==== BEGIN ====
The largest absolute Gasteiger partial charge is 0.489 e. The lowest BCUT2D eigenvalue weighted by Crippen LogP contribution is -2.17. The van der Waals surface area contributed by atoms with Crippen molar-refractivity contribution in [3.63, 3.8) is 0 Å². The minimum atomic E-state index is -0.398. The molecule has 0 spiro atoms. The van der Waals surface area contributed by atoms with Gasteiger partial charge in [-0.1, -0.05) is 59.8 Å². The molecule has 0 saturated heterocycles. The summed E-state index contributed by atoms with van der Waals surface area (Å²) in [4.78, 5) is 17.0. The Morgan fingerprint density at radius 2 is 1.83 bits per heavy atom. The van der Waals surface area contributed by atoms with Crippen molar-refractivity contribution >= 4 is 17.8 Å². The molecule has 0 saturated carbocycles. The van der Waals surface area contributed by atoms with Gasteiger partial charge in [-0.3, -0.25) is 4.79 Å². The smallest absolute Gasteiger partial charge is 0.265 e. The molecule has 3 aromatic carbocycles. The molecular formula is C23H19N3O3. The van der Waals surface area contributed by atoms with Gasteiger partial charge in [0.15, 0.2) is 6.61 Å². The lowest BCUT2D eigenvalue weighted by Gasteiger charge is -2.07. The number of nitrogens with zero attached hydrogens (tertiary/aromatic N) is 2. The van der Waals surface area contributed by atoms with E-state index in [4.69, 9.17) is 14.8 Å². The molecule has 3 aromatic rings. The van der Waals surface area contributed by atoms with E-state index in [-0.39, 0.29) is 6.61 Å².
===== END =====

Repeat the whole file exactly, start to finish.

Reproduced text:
The largest absolute Gasteiger partial charge is 0.489 e. The lowest BCUT2D eigenvalue weighted by Crippen LogP contribution is -2.17. The van der Waals surface area contributed by atoms with Crippen molar-refractivity contribution in [3.63, 3.8) is 0 Å². The minimum atomic E-state index is -0.398. The molecule has 0 spiro atoms. The van der Waals surface area contributed by atoms with Gasteiger partial charge in [-0.1, -0.05) is 59.8 Å². The molecule has 0 saturated heterocycles. The summed E-state index contributed by atoms with van der Waals surface area (Å²) in [4.78, 5) is 17.0. The Morgan fingerprint density at radius 2 is 1.83 bits per heavy atom. The van der Waals surface area contributed by atoms with Crippen molar-refractivity contribution >= 4 is 17.8 Å². The molecule has 0 saturated carbocycles. The van der Waals surface area contributed by atoms with Gasteiger partial charge in [-0.3, -0.25) is 4.79 Å². The smallest absolute Gasteiger partial charge is 0.265 e. The molecule has 3 aromatic carbocycles. The molecular formula is C23H19N3O3. The van der Waals surface area contributed by atoms with Gasteiger partial charge in [0.15, 0.2) is 6.61 Å². The lowest BCUT2D eigenvalue weighted by Gasteiger charge is -2.07. The number of nitrogens with zero attached hydrogens (tertiary/aromatic N) is 2. The van der Waals surface area contributed by atoms with E-state index in [4.69, 9.17) is 14.8 Å². The molecule has 3 aromatic rings. The van der Waals surface area contributed by atoms with E-state index in [-0.39, 0.29) is 6.61 Å².